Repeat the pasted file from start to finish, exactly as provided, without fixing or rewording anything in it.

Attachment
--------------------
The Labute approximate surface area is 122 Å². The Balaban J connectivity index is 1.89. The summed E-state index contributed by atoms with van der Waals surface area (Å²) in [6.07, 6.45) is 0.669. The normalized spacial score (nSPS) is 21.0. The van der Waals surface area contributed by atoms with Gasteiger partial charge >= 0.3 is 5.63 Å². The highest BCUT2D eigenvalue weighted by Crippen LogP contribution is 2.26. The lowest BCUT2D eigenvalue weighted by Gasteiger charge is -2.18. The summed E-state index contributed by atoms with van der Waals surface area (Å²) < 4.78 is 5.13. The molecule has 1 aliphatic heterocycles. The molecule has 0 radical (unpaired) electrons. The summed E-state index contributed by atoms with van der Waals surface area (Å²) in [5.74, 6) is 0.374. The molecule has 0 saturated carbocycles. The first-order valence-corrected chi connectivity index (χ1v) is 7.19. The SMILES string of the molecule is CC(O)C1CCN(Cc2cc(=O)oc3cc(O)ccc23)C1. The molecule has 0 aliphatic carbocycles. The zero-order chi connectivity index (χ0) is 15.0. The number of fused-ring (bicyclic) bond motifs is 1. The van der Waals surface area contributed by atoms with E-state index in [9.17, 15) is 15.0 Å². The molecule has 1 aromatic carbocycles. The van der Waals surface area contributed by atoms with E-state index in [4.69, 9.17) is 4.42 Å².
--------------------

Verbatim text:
The Labute approximate surface area is 122 Å². The Balaban J connectivity index is 1.89. The summed E-state index contributed by atoms with van der Waals surface area (Å²) in [6.07, 6.45) is 0.669. The normalized spacial score (nSPS) is 21.0. The van der Waals surface area contributed by atoms with Gasteiger partial charge >= 0.3 is 5.63 Å². The highest BCUT2D eigenvalue weighted by Crippen LogP contribution is 2.26. The lowest BCUT2D eigenvalue weighted by Gasteiger charge is -2.18. The summed E-state index contributed by atoms with van der Waals surface area (Å²) < 4.78 is 5.13. The molecule has 1 aliphatic heterocycles. The molecule has 0 radical (unpaired) electrons. The summed E-state index contributed by atoms with van der Waals surface area (Å²) in [5.74, 6) is 0.374. The molecule has 0 saturated carbocycles. The first-order valence-corrected chi connectivity index (χ1v) is 7.19. The SMILES string of the molecule is CC(O)C1CCN(Cc2cc(=O)oc3cc(O)ccc23)C1. The molecule has 0 aliphatic carbocycles. The zero-order chi connectivity index (χ0) is 15.0. The number of fused-ring (bicyclic) bond motifs is 1. The van der Waals surface area contributed by atoms with E-state index in [9.17, 15) is 15.0 Å². The molecule has 1 aromatic carbocycles. The van der Waals surface area contributed by atoms with E-state index in [4.69, 9.17) is 4.42 Å².